It is from this desert Angst that Arab eloquence sprouted forth. “Eloquence can be enchantment” (goes the famous proverb from the Hadith). A language of sublime beauty such as Greek was nurtured in the shadow of cities waging war with each other. Arabic poetry was a necessity for the tribes. If for some reason they were unable to engage in battle, they found resort to the searing word, and to the imaginary notion that, in doing so, they had prevailed. Today, we find the Arabs still issuing declarations which, they believe, will come true if read. They do so out of their non-existent sincere sentiment for truth, or their lack of understanding that life is not about statements and not (verbal) enchantment but about being. And being, in the true sense of the word, requires a good deal of ascetic devoutness, and a surmounting of pleasures, including the enjoyment of money. Mere existence is a lesson for being, and the latter requires long hours of staying up and an investment in the future; yet they immerse themselves in illusion because they are the sons of the desert.
The future is not formed from roots alone, nor by the return to roots, but rather it is a barging into the unknown. To orient oneself towards the future means that truths come from what lies ahead and not just from the past. You do not remain a prisoner of your tent in which you welcome the shade, but rather you travel under the scorching sun and construct under it a building of bricks and ideas instead of using an old stone as a peg for the tent.
Perhaps the reason for all this ossification and withdrawal is that the Arab has adopted and internalized the old Roman saying: “Man is a wolf to man.” He accuses and suspects the other before having dealt with him, believing that he knows the position of the other, assuming that he is a bedouin Arab like him, whereas the divine word is: ”You shall love each other.” This implies that one is not to inquire whether the other deserves to be loved. Rather, one loves without any condition placed on love or the other.
Out of his faith that the other does not constrain him but expands him and is capable of having mercy on him because the other too is a being made in the image of the God who is complete in his integrity and goodness. As he trusts in his Lord so too he trusts in the other and does not anticipate any recompense from him.
My readers always ask me: “Who did you have in mind when you wrote this or that,” or, “what was the situation which inspired you to write this article,” or, “who was it who shocked or injured you?” And many a times they will not believe me when I say: “This is an idea which is applicable to the human reality as a whole, and it may correspond to the state of several individuals.” Once one of the believers asked me at the end of a mass: “Why did you cite me today in your sermon today?” And I responded that “I did not see your face when I was speaking. My evidence that I did not impugn or target you is that another person posed the self-same question to me just two minutes ago. All this proves is that the sermon reached your heart and his heart, and this is good.” This indicates that these two men were in a state of antagonism, in an inherited ignorance, and that they did not strip before the Truth which descended on them from the Word of God.
If you meet a person, trust in him at first. After your first association, or limited interaction with him, you will know whether he deserved this trust. Certainly our scripture says that trust must be placed in the Lord, and that we ought to bring it to the Guide of all blessings, and that faith itself is trust. Yet man is God’s expanse and his seat of manifestation, and therefore, you must trust man, place hope in him and bond with him. And the covenant is a form of friendship and concord. At the root of matters of the heart lies a mutual agreement, acquaintance and contract. And a contract or covenant requires an initiative. So open your heart, or your hand, and they will enter into a contract with you. And if a human being speaks to you with candor from the start, then it is better that he deceive you (openly) from the start rather than leaving you in the dark and in doubt (of his intentions). But if he sees you doubting him even as his intentions are pure, he will succumb to disappointment and perhaps suffer from great distress.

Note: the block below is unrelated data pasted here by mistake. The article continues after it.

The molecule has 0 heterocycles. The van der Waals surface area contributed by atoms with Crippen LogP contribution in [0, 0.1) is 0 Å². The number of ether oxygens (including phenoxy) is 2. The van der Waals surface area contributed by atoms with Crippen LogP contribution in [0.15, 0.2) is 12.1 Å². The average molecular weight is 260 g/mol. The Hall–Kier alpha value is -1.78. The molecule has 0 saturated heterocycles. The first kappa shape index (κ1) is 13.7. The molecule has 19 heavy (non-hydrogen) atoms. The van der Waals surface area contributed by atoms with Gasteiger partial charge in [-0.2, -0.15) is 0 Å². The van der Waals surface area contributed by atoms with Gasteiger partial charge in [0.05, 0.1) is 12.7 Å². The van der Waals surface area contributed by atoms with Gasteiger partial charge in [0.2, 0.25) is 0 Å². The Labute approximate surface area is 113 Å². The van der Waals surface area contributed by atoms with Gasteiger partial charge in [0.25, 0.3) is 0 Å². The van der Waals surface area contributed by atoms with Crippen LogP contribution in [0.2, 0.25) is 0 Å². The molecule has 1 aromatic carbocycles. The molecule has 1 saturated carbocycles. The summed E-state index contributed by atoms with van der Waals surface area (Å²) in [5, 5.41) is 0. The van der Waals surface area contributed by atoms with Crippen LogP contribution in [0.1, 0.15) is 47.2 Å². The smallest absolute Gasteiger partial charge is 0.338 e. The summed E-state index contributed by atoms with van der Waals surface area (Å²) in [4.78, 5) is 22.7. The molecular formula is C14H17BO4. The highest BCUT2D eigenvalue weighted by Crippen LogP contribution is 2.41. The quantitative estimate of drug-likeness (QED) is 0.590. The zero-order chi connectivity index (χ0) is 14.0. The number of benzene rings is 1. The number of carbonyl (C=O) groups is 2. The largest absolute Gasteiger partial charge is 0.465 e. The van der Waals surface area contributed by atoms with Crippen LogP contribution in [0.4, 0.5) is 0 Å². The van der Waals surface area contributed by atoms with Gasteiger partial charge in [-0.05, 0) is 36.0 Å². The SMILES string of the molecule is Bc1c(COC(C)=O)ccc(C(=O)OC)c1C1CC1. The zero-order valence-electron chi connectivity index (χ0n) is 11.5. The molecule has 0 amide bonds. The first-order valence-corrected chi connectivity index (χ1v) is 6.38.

Perhaps you are endowed with long experience which allows you to see through whoever approaches you in an a matter of minutes. Yet, in the end, “God is the examiner of hearts and judges all with justice.” As for us, we must test and learn from experience. Should you judgment be amiss, your interests will suffer. But if you injured another soul, the wound may be deep. And know that trust generates trust. And the fear born from mistrust may lead to the loss of a precious opportunity of the meeting of two souls. How many souls were saved by trust. And remember – if you do not know it – John the evangelists saying: “Love banishes fear into exile.” And our frailness, or part of our frailness, stems from this deliberate separation out of antipathy.
It is, in fact, impossible for you to live without warmth, without intimacy and a sense of kinship, without that kinship and proximity to the other which makes you through love. Make friends for yourself who will be a family of your heart. “Oh servant, everything is of the heart.” (al-Nufari). Only with it can you free yourself from the straightjacket of the tribes and this primal fear which strips you of all life and vitality. Trust, trust until you dissolve out of love. Thus, the mirage and delusion shall come to an end.
Translated by Mark Farha, Georgetown University, Qatar
Original Text: “الثقة” – Nahar 25/5/2002Continue reading